“The arrival of Dutch elm disease in the early 1960’s virtually wiped out the American elm (Ulmus americana L.) the street tree of choice in Canada’s cities. From this an urban forestry movement was born including the creation of a number of organizations – from community groups such as SOS Elms”~Rosen-Kenney

SOS Elms Coalition, reached out to the public for unique and spectacular trees of Saskatoon, and published a full colour booklet of these sites. These large tree centenarians grace Saskatoon’s Urban Forest. As an example of some of the trees presented are a Ginkgo Biloba, Limber Pine, Prairie Silk Honey Locust, Black Walnut and Northern Pin Oak grow against all odds in the City of Saskatoon, rare and unique species, indeed.

SOS Elms Coalition sets up conference displays, initiates programs for schools, and assists in community projects bringing to the Saskatoon community an awareness of urban forests, environmental issues and the precautions to mitigate the spread of Dutch Elm Disease.

Members of the SOS Elms Coalition were at the Richard St. Barbe Baker Afforestation Area Clean UP in the summer of 2016. Robert White, of SOS Elms Coalition, was the official photographer at the clean up.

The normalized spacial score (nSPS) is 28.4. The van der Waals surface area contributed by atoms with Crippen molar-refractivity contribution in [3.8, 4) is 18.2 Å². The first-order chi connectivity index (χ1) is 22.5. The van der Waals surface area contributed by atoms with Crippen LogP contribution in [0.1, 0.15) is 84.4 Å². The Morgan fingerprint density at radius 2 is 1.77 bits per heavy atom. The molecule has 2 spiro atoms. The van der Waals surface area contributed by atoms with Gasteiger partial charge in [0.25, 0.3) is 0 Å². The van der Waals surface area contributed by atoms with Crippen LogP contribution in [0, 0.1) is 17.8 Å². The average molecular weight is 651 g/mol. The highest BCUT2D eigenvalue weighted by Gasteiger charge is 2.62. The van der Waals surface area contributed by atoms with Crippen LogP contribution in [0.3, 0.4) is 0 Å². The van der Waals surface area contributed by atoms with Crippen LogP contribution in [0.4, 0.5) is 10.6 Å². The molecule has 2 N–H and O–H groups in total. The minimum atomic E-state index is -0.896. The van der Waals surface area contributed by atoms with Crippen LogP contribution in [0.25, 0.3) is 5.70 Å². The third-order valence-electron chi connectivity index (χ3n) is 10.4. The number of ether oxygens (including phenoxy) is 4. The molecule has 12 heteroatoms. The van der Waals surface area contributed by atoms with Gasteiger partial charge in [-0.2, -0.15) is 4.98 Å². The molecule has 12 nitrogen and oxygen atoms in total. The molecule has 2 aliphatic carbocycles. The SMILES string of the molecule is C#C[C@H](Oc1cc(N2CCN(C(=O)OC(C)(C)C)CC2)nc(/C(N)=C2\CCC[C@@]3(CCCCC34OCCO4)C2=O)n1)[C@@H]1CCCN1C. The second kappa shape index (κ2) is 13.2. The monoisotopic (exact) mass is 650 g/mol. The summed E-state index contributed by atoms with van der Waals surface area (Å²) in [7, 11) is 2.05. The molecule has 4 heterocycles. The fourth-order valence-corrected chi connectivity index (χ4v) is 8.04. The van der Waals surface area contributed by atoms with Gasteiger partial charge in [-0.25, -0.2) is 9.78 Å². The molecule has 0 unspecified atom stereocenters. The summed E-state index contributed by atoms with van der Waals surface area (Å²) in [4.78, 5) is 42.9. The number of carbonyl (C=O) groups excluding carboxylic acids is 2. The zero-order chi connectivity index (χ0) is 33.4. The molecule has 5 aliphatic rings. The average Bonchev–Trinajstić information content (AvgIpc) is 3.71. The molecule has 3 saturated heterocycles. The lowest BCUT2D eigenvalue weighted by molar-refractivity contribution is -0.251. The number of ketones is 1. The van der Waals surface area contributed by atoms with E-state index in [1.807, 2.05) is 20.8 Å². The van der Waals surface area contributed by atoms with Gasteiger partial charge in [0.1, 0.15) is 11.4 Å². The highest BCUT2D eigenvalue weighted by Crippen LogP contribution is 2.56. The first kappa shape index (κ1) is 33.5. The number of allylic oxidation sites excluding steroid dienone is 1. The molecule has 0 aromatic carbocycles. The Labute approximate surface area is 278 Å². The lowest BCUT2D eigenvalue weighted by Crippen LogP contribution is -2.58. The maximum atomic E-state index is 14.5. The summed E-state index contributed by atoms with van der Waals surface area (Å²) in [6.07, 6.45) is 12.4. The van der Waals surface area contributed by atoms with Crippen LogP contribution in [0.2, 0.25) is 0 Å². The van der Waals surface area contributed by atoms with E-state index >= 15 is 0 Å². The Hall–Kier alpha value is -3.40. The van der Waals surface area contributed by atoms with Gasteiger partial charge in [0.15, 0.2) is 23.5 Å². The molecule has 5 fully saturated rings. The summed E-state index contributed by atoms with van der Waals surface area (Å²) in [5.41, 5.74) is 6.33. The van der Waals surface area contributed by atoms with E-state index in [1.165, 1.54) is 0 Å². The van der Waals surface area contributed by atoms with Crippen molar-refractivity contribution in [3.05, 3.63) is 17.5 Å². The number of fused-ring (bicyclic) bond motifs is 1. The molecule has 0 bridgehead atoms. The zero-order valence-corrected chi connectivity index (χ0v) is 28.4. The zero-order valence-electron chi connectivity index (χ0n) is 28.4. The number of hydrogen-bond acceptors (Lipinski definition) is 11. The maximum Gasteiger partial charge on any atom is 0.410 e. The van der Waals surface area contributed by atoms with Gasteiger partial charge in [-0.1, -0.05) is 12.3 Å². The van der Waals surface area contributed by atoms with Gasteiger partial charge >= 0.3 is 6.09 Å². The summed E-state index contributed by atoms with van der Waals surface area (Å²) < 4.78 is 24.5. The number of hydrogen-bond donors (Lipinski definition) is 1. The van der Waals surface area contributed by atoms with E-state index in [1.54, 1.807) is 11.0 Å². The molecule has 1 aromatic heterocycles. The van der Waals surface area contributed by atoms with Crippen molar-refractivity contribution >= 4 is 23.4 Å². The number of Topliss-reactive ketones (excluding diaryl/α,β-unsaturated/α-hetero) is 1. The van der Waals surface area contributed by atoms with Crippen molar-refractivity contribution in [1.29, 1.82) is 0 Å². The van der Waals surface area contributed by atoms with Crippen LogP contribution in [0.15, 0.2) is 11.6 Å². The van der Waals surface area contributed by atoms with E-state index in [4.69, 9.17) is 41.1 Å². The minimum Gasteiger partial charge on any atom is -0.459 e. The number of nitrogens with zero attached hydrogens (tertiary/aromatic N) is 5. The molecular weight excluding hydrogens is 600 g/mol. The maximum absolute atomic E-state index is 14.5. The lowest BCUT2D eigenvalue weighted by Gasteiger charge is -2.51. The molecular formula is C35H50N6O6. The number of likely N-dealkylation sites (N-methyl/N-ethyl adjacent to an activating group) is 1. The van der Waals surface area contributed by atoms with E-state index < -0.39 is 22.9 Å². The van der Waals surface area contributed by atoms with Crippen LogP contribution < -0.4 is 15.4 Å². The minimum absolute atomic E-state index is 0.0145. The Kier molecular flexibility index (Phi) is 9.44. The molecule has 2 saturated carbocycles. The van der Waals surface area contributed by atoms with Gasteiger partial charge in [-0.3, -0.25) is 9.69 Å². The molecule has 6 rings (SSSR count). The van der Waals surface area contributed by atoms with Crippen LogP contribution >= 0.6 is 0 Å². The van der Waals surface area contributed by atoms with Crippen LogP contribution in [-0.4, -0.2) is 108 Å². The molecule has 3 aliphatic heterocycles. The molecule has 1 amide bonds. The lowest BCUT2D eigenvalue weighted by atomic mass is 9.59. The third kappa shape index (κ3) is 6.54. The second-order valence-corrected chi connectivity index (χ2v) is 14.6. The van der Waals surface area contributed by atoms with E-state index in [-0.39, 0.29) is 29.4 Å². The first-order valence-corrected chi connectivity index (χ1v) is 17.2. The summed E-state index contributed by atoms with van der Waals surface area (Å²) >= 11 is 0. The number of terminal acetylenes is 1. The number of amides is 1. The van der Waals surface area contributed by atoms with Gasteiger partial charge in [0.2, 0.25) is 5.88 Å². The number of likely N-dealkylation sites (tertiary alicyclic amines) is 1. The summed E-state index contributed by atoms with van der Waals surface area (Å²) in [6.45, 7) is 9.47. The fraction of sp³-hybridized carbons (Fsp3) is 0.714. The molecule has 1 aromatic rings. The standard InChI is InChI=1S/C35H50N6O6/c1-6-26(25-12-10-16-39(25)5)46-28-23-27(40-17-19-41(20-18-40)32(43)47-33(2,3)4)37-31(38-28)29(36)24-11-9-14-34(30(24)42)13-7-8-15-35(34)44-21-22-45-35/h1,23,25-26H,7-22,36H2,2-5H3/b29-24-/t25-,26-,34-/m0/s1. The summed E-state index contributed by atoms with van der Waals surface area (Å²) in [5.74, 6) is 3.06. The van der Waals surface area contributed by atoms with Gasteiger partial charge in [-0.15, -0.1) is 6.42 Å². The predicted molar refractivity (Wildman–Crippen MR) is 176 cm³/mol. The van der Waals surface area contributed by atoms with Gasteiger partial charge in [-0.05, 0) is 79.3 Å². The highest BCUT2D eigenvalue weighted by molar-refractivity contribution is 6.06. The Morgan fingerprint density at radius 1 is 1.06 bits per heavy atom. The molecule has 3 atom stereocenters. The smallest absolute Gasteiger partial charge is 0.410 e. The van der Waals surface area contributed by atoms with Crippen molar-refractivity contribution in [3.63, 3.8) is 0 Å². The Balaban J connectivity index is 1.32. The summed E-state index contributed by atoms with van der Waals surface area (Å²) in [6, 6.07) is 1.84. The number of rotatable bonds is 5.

As was the case in 1972, Manchurian Elm, and American Elm were afforested, along with hardy drought resistant tree species such as Colorado Blue Spruce, Balsam-poplar, Scotch Pine, Caragana.  If Green Ash, Manitoba Maple or Willow were planted, there was not a large survival rate of these in the afforestation area.  Native prairie Trembling Aspen Groves are mixed within the afforested woodlands. SOS Elms members recognizing the various locations of Elms in this urban regional park will truly ensure best conservation practices.

SOS Elms placed the City Urban Forest ~ the Richard St. Barbe Baker Afforestation Area ~ in the December 2016 SOS Elms Coalition newsletter

Richard St. Barbe Baker Afforestation Area

The power of citizen action
by Robert White
“For 37 years, the 660 acre Richard St. Barbe Baker Afforestation Area (RSBBAA)
in southwest Saskatoon (see map) was mostly neglected even though proclaimed by City Council in 1979 as an “urban regional park” and a “forest in perpetuity”. The park began in 1960 with a visionary idea of City planners” …